The Bang Bang Club - Review
Review by Rob Carnevale
THE days when films that go ‘straight to DVD’ should be discounted as not worth seeing are rapidly disappearing if the strength of some recent releases is anything to go by.
In recent months we’ve had Adrien Brody’s Wrecked, Robert De Niro and Edward Norton’s Stone and Kim Cattrall’s Meet Monica Velour as prime examples of films that deserved a shot at a cinematic release.
Steven Silver’s The Bang Bang Club is another that falls into that category, and firmly so.
Based on the real-life experiences of four photo-journalists covering the tribal violence between Inkatha and ANC supporters in the early 90s in South Africa (and who became known as the Bang Bang Club of the film’s title), this is a hard-hitting, informative and emotionally gripping piece of work that deserves to find a big audience.
Taylor Kitsch, Ryan Philippe, Frank Rautenbach and Neels Van Jaarsveld play the photographers in question (Kevin Carter, Greg Marinovich, Ken Oosterbroek and Joao Silver), while Malin Akerman co-stars as their boss and love interest to Marinovich.
Silver’s film divides its time between exploring the psychology and morality of the photographers in question and recreating some of the iconic scenes they witnessed and photographed – many of which are harrowing (such as the sight of a man being beaten and then set on fire while still alive).
It also poses the pertinent question of what should be captured on film, without intervention or prevention, and the effect of such shot gathering on the people charged with getting it.
Admittedly, there’s a lot of ground to cover and some events have been modified for dramatic effect, often to the overall detriment of the piece (such as the fate of one new Bang Bang recruit).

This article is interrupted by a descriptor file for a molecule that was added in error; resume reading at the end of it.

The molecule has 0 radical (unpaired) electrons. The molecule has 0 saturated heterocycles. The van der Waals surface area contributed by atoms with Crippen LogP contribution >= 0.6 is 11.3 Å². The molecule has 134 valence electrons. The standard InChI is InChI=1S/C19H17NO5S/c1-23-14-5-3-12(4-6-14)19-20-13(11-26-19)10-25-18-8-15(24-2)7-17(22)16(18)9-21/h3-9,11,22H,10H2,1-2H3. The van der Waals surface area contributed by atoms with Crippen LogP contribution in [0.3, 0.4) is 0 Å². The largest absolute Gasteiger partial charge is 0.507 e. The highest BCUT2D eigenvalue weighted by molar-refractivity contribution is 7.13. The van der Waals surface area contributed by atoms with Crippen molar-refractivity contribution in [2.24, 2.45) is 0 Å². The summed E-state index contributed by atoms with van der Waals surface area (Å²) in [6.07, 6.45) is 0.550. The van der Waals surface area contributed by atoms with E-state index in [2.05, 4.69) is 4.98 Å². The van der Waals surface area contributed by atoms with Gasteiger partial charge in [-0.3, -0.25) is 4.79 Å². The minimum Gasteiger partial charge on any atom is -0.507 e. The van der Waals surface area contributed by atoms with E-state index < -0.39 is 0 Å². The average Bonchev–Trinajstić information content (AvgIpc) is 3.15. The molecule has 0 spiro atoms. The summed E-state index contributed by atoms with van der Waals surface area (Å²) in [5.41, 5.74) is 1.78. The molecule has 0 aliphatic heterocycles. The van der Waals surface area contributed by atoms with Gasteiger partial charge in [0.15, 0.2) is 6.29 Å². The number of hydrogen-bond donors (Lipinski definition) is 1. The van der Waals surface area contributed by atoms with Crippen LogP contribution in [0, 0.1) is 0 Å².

The romance between Philippe’s Greg and Akerman’s Robin also feels designed to broaden the film’s appeal to a wider audience, while delivering a character who clearly represents the majority view.
But these are but small quibbles when taking into account the relevance of the film and its power to provoke intelligent thought and debate, while shining a light on an important chapter in South African history.
It also puts it into sharper focus given the recent deaths of photo-journalists Tim Hetherington and Chris Hondros in Libya, and the fact that one of the film’s own subjects, Silver, also lost both his legs on assignment in Afghanistan last year – underlining the risks these men (and women) take in pursuit of a photo many people probably only glance over during the morning breakfast or commute.
In terms of performance, too, the film pays big rewards, with Philippe and Kitsch particularly strong in the bulkier roles.
The Bang Bang Club is therefore highly recommended viewing that in no way deserves to have missed out on its shot at big screen success in the UK.
Running time: 106mins
UK DVD Release: October 3, 2011